If have taken these steps and you still can’t forget your mistake — perceived or real — do something paradoxical. Force yourself to feel as guilty as possible for a full minute. Set your stopwatch. Doing this will either make you sick and tired of thinking about the situation or point out the absurdity of self-recriminations.

Remember that the past cannot be changed, no matter how you feel about it. Excessive guilt will neither alter the past nor make you a better person. By implementing the above steps, however, you will learn from your mistakes and not be obsessed with them.

Tips for Avoiding Guilt

1. Re-examine your goals and priorities.  Once you have decided on these, your decision process will be easier and clearer to all parties involved. ‘Mum has to go to work now, because we need to pay for the holiday, but remember, I will be with you tonight and read.’

2. Remember Your Role as a Parent
Sometimes, it is hard to be disciplined and say no. But there are times you have to say no for the greater good of teaching your children boundaries and limitation. If you know what you base your choice on, guilt is an inappropriate emotion.

3. Learn from Your Mistakes
Discuss the object of your guilt with people whose opinion you respect. Give yourself permission to make mistakes and learn from them. Be honest and upfront with your children. There is no harm in admitting you did it wrong and apologise. It sets a great role model example and will benefit them.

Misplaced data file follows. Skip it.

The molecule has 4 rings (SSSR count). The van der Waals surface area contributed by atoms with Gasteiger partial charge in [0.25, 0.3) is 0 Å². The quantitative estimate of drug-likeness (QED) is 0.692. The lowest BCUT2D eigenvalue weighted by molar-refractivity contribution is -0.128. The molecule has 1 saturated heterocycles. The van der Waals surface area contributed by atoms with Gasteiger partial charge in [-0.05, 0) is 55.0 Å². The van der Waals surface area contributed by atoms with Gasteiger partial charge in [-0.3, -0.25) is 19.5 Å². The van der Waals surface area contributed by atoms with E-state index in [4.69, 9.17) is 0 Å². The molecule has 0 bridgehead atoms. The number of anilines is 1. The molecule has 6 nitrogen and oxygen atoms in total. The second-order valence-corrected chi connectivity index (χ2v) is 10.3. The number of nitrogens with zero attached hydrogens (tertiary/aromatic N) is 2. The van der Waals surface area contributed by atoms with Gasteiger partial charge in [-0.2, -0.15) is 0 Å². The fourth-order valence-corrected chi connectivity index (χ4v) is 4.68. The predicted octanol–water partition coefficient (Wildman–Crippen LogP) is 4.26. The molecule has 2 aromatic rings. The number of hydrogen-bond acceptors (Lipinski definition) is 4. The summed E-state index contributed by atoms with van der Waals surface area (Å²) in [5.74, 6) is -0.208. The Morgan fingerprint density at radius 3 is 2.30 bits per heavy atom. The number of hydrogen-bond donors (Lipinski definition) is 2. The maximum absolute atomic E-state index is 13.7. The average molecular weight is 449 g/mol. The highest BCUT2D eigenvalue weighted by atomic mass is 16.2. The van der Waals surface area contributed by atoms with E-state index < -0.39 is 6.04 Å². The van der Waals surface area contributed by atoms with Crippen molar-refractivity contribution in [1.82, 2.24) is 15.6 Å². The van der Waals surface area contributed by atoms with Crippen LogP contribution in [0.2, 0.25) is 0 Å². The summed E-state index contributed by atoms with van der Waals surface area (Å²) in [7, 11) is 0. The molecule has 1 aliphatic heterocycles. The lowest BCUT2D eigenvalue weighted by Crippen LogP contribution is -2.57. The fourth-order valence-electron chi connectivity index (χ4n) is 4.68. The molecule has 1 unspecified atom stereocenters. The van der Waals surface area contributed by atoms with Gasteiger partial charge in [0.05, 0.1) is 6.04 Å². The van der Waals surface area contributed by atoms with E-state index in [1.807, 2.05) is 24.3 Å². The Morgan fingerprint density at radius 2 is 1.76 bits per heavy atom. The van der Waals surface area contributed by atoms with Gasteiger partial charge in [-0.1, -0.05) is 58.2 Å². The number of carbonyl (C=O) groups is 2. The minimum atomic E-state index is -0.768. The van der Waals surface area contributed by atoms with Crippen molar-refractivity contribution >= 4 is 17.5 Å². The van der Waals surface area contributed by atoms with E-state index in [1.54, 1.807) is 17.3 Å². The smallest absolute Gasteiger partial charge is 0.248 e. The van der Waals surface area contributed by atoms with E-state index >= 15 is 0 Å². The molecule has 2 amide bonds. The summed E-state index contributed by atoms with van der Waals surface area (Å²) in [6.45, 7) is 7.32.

4. Change "Guilt" to "Regret"
A simple semantics change could make a big difference. Guilt is heavily loaded, and a much better word for it is regret. Regret requires no explanation, it represents you did the best you could at that moment. Acknowledging the regret and move on is the best way forward.

Guilt can be a helpful emotion, but if you allow it to be negative, immobilising, demotivating and punishing, it doesn’t offer any advantages. Try to deal with it, and for the future work out your strategies to avoid the guilt. And never forget that guilt is about behaviour, it is not about being!

The views expressed in this article are those of the author. All articles published on Life Coach Directory are reviewed by our editorial team.

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Weybridge KT13 & Kingston-upon-Thames KT1
Written by Mariette Jansen
Weybridge KT13 & Kingston-upon-Thames KT1

If you are affected by narcissism, I am your go-to coach. Having overcome narcissistic abuse and written an award-winning, best-selling self-help book about it shows I know what you are dealing with and understand what you are going through. (From Victim to Victor-Narcissism Survival Guide via Amazo...